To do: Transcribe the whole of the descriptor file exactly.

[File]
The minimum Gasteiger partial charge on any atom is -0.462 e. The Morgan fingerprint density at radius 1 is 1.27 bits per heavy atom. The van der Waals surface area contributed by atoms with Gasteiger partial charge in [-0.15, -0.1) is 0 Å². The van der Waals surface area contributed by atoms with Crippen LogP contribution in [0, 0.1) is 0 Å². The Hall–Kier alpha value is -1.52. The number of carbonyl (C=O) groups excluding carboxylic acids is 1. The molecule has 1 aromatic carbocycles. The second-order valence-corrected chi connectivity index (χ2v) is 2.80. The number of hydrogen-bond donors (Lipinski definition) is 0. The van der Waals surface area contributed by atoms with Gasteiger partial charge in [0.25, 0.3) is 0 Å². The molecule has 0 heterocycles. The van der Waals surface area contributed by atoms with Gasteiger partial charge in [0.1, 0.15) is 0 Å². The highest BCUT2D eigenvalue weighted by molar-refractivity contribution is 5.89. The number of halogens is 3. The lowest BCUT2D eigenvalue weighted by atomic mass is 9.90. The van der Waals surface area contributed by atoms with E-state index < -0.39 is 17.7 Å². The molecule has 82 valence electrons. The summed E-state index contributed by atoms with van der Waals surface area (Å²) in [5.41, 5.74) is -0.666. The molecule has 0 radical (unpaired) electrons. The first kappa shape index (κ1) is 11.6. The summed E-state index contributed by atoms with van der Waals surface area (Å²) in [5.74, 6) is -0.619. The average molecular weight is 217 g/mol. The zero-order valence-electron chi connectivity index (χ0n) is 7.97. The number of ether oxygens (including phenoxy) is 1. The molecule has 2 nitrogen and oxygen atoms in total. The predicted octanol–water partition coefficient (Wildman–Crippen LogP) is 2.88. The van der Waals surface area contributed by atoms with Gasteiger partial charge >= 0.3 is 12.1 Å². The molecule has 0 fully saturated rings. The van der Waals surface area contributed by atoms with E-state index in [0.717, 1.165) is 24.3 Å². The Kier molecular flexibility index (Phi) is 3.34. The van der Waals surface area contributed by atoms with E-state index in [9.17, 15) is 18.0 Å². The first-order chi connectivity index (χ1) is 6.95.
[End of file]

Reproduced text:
The minimum Gasteiger partial charge on any atom is -0.462 e. The Morgan fingerprint density at radius 1 is 1.27 bits per heavy atom. The van der Waals surface area contributed by atoms with Gasteiger partial charge in [-0.15, -0.1) is 0 Å². The van der Waals surface area contributed by atoms with Crippen LogP contribution in [0, 0.1) is 0 Å². The Hall–Kier alpha value is -1.52. The number of carbonyl (C=O) groups excluding carboxylic acids is 1. The molecule has 1 aromatic carbocycles. The second-order valence-corrected chi connectivity index (χ2v) is 2.80. The number of hydrogen-bond donors (Lipinski definition) is 0. The van der Waals surface area contributed by atoms with Gasteiger partial charge in [0.25, 0.3) is 0 Å². The molecule has 0 heterocycles. The van der Waals surface area contributed by atoms with Gasteiger partial charge in [0.1, 0.15) is 0 Å². The highest BCUT2D eigenvalue weighted by molar-refractivity contribution is 5.89. The number of halogens is 3. The lowest BCUT2D eigenvalue weighted by atomic mass is 9.90. The van der Waals surface area contributed by atoms with E-state index < -0.39 is 17.7 Å². The molecule has 82 valence electrons. The summed E-state index contributed by atoms with van der Waals surface area (Å²) in [5.41, 5.74) is -0.666. The molecule has 0 radical (unpaired) electrons. The first kappa shape index (κ1) is 11.6. The summed E-state index contributed by atoms with van der Waals surface area (Å²) in [5.74, 6) is -0.619. The average molecular weight is 217 g/mol. The zero-order valence-electron chi connectivity index (χ0n) is 7.97. The number of ether oxygens (including phenoxy) is 1. The molecule has 2 nitrogen and oxygen atoms in total. The predicted octanol–water partition coefficient (Wildman–Crippen LogP) is 2.88. The van der Waals surface area contributed by atoms with Gasteiger partial charge >= 0.3 is 12.1 Å². The molecule has 0 fully saturated rings. The van der Waals surface area contributed by atoms with E-state index in [0.717, 1.165) is 24.3 Å². The Kier molecular flexibility index (Phi) is 3.34. The van der Waals surface area contributed by atoms with E-state index in [9.17, 15) is 18.0 Å². The first-order chi connectivity index (χ1) is 6.95.